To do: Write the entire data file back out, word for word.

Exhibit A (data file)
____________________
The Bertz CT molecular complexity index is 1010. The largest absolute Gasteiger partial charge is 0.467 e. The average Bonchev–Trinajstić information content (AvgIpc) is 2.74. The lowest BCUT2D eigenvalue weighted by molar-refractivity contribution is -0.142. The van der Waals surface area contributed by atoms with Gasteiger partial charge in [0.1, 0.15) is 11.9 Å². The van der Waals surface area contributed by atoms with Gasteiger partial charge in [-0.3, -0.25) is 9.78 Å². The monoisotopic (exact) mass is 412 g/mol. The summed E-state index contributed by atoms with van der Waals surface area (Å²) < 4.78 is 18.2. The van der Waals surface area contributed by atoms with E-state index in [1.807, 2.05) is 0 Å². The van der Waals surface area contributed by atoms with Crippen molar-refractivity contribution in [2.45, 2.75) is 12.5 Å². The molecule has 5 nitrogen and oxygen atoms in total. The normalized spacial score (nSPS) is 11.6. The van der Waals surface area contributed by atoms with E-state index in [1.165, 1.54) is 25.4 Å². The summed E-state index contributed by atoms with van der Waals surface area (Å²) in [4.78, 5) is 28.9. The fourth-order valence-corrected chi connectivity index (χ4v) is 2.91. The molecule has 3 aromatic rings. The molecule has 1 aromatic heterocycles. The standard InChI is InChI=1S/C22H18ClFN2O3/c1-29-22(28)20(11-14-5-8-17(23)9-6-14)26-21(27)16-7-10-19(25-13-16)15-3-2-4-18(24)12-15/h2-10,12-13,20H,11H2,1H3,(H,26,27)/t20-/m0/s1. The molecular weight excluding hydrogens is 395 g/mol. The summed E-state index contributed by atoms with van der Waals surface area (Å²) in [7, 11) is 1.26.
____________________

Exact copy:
The Bertz CT molecular complexity index is 1010. The largest absolute Gasteiger partial charge is 0.467 e. The average Bonchev–Trinajstić information content (AvgIpc) is 2.74. The lowest BCUT2D eigenvalue weighted by molar-refractivity contribution is -0.142. The van der Waals surface area contributed by atoms with Gasteiger partial charge in [0.1, 0.15) is 11.9 Å². The van der Waals surface area contributed by atoms with Gasteiger partial charge in [-0.3, -0.25) is 9.78 Å². The monoisotopic (exact) mass is 412 g/mol. The summed E-state index contributed by atoms with van der Waals surface area (Å²) < 4.78 is 18.2. The van der Waals surface area contributed by atoms with E-state index in [1.807, 2.05) is 0 Å². The van der Waals surface area contributed by atoms with Crippen molar-refractivity contribution in [2.45, 2.75) is 12.5 Å². The molecule has 5 nitrogen and oxygen atoms in total. The normalized spacial score (nSPS) is 11.6. The van der Waals surface area contributed by atoms with E-state index in [1.165, 1.54) is 25.4 Å². The summed E-state index contributed by atoms with van der Waals surface area (Å²) in [4.78, 5) is 28.9. The fourth-order valence-corrected chi connectivity index (χ4v) is 2.91. The molecule has 3 aromatic rings. The molecule has 1 aromatic heterocycles. The standard InChI is InChI=1S/C22H18ClFN2O3/c1-29-22(28)20(11-14-5-8-17(23)9-6-14)26-21(27)16-7-10-19(25-13-16)15-3-2-4-18(24)12-15/h2-10,12-13,20H,11H2,1H3,(H,26,27)/t20-/m0/s1. The molecular weight excluding hydrogens is 395 g/mol. The summed E-state index contributed by atoms with van der Waals surface area (Å²) in [7, 11) is 1.26.